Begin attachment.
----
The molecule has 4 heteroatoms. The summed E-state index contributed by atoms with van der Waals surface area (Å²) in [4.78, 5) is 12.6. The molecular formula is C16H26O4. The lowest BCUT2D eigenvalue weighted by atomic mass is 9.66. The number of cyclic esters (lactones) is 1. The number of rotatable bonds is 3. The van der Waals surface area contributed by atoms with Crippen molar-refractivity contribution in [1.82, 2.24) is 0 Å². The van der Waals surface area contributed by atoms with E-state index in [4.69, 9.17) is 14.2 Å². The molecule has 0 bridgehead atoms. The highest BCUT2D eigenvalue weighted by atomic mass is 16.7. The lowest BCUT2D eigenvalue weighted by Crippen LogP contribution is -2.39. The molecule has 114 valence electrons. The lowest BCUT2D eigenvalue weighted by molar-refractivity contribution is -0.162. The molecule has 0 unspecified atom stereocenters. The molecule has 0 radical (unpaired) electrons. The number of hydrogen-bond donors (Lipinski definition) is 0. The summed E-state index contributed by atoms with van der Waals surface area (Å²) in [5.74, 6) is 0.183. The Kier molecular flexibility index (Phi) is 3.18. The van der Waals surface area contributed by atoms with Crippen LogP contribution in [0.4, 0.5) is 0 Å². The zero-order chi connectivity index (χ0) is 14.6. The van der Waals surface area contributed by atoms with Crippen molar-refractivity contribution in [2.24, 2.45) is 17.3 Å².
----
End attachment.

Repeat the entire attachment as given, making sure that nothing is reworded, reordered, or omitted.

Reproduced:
The molecule has 4 heteroatoms. The summed E-state index contributed by atoms with van der Waals surface area (Å²) in [4.78, 5) is 12.6. The molecular formula is C16H26O4. The lowest BCUT2D eigenvalue weighted by atomic mass is 9.66. The number of cyclic esters (lactones) is 1. The number of rotatable bonds is 3. The van der Waals surface area contributed by atoms with Crippen molar-refractivity contribution in [1.82, 2.24) is 0 Å². The van der Waals surface area contributed by atoms with E-state index in [4.69, 9.17) is 14.2 Å². The molecule has 0 bridgehead atoms. The highest BCUT2D eigenvalue weighted by atomic mass is 16.7. The lowest BCUT2D eigenvalue weighted by Crippen LogP contribution is -2.39. The molecule has 114 valence electrons. The lowest BCUT2D eigenvalue weighted by molar-refractivity contribution is -0.162. The molecule has 0 unspecified atom stereocenters. The molecule has 0 radical (unpaired) electrons. The number of hydrogen-bond donors (Lipinski definition) is 0. The summed E-state index contributed by atoms with van der Waals surface area (Å²) in [5.74, 6) is 0.183. The Kier molecular flexibility index (Phi) is 3.18. The van der Waals surface area contributed by atoms with Crippen LogP contribution in [0.4, 0.5) is 0 Å². The zero-order chi connectivity index (χ0) is 14.6. The van der Waals surface area contributed by atoms with Crippen molar-refractivity contribution in [2.24, 2.45) is 17.3 Å².